There’s a certain breed of young business professional out there at the moment. You’ll know who I’m talking about: young, alpha-(fe)male, entrepreneurial types who spend as much time in the gym as they do at the office. They’re drinking Bulletproof Coffee while listening to the Tim Ferriss podcast. They’re superbly groomed, aggressively motivated and view high-performance as the penultimate ideal, second only to self-aggrandisement and the worship of Mammon, presumably. They call themselves ‘biohackers’ and they’re pretty sure they’re going to inherit the world. And just how do these alphas-in-waiting plan to do that?
It may have something to do with the emergence of ‘nootropics’, more commonly known as ‘smart drugs’, a range of supposedly powerful lifestyle supplements, of varying degrees of legality and toxicity, which promise laser-like mental focus, machine-like stamina and unheard-of computational power (among other things). And all in a little, but expensive, pill.
What steroids are to your body, nootropics are to your brain (according to the people selling them), and rather than treating some illness, these drugs are designed to improve the functioning of already healthy individuals. There’s some crossover between medicine and these mysterious drugs, of course. Adventurous students, curious innernauts and productivity-obsessed businesspeople have been taking substances designed for mental deficits ever since they appeared.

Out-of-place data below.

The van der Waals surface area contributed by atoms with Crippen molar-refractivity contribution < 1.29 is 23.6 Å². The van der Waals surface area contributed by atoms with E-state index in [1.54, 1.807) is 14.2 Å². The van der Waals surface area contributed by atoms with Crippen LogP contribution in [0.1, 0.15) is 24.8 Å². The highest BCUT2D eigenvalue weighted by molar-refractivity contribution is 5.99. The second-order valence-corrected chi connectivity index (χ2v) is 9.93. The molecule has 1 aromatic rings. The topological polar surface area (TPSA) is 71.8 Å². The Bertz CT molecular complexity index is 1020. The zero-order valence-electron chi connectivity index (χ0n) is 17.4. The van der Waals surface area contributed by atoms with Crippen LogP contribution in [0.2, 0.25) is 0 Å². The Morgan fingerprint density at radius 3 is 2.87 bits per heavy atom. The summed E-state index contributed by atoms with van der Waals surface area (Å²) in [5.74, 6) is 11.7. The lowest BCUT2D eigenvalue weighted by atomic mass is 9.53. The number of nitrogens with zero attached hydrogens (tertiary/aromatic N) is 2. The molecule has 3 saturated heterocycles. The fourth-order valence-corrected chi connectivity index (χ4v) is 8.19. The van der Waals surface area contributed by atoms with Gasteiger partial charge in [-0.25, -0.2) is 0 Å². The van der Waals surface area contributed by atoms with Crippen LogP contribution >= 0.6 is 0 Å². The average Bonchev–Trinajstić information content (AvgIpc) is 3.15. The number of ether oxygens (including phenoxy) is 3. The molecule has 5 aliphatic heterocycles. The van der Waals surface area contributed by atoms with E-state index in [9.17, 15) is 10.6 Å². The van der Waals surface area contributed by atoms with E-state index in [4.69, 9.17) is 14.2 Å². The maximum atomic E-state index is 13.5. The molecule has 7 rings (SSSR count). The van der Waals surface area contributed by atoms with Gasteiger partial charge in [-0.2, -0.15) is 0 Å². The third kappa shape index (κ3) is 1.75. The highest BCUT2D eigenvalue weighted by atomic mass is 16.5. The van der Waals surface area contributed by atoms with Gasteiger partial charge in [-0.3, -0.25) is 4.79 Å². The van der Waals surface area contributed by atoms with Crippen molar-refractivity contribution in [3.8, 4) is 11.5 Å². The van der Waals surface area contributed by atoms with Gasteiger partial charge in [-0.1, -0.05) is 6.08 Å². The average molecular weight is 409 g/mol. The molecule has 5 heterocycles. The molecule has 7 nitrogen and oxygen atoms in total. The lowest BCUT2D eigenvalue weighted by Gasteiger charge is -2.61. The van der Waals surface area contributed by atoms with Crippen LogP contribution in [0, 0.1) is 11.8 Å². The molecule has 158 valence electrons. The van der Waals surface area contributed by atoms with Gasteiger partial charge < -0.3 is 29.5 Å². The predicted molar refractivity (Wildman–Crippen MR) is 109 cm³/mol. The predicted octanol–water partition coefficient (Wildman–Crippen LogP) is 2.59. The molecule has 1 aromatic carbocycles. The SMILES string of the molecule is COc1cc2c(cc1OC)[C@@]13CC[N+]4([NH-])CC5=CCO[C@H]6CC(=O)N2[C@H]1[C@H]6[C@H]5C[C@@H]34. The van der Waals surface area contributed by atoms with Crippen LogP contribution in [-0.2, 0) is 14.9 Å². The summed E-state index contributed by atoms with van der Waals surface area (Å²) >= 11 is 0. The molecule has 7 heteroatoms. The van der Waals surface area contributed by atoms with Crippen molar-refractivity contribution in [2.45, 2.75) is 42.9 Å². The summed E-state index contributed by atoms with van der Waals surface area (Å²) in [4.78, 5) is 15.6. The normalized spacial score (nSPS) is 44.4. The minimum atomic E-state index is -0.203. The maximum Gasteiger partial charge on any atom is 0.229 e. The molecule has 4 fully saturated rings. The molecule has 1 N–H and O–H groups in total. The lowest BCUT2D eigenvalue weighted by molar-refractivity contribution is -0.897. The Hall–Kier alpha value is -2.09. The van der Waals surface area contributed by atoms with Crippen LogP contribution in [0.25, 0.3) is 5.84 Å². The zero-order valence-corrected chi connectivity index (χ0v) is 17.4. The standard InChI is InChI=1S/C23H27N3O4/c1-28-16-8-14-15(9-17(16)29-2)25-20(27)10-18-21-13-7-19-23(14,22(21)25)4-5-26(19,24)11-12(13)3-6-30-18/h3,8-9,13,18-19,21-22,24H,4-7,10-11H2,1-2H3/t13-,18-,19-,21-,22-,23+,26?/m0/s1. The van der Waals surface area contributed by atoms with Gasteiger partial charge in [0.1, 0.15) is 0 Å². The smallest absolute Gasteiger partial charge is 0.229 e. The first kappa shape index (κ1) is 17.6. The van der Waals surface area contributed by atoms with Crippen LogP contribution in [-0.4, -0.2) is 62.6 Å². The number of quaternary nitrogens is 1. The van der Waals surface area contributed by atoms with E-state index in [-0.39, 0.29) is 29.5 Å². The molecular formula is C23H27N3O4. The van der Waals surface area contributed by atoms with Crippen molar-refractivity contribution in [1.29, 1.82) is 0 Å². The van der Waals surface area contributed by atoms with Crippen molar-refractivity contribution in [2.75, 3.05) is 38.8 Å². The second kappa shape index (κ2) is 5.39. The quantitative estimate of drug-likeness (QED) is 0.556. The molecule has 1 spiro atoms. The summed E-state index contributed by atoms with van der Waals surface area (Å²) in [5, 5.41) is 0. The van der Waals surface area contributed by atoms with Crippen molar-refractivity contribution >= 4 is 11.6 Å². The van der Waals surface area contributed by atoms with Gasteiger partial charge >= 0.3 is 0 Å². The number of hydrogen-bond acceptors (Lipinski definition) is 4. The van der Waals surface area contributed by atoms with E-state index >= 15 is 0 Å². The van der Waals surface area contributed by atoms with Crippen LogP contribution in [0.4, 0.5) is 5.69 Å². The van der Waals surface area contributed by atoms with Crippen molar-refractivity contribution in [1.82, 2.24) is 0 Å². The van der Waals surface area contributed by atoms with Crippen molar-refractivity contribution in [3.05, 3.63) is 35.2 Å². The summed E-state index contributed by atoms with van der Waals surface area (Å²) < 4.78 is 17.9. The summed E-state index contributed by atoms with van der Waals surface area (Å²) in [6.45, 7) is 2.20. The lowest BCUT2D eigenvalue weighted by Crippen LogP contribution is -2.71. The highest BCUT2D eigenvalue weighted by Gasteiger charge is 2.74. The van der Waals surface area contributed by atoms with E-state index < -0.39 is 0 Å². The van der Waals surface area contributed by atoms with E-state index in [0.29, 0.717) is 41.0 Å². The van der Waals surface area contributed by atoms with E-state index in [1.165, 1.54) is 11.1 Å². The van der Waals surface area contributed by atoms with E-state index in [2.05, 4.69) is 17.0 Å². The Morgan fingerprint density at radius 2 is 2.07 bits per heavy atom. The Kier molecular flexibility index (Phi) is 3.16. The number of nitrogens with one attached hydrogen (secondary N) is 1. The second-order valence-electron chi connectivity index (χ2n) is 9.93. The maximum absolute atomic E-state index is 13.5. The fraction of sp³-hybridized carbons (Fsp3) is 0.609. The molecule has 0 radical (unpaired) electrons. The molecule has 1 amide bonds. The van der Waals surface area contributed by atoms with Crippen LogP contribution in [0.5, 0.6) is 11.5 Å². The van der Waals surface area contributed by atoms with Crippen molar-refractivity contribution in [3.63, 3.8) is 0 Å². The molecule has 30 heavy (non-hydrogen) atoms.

Those people owe a debt to one Corneliu Giurgea, the Timothy Leary of the Nootropics set. Giurgea, a Romanian psychologist and chemist, synthesised a little drug known as Piracetam in 1964. Piracetam was the first of a family of drugs known as a prototype for Racetams, a class of drugs that appear to provide cognitive improvements, even in healthy individuals. The actual mechanism by which Piracetam works still isn’t really understood, but the upshot is this: Piracetam seems to make brains work better with only minor side-effects.
Giurgea himself was struck by this fact and developed something of a philosophy around the idea of better thinking through chemistry and, in the process, coined the term ‘nootropics’.
Piracetam is now the widest used nootropic in the world, but only available in this country with a prescription. For those looking to turbo-charge their noodle, however, there are plenty of alternatives, each one with its own peculiar benefits, risks and legal implications.
Looking to improve your memory? Huperzine A and Vinpocetine are options. Improve your focus? Mucuna Pruriens or Noopept. Improve that mood? L-Lysine, L-Tryptophan, Centrophenoxine. Sleep and recovery? GABA, Phenibut, Melatonin. Live forever? NAC (N-Acetyl-Cysteine), R-Lipoic Acid or Vinpocetine.*
But taking these things is weird, niche behaviour, right? Maybe not. According to the Open Access journal, PLOS ONE, up to 4.5% of German students have used cognitive enhancers in their lifetime.
More startlingly, US National Library of Medicine says that, based upon studies of self-reported illicit stimulant use, 5–35% of college students have used some kind of ADHD stimulant for performance enhancement rather than as recreational drugs.
Though these sorts of drugs may carry something of an under-the-counter illicitness about them, nootropics are, in fact, big business.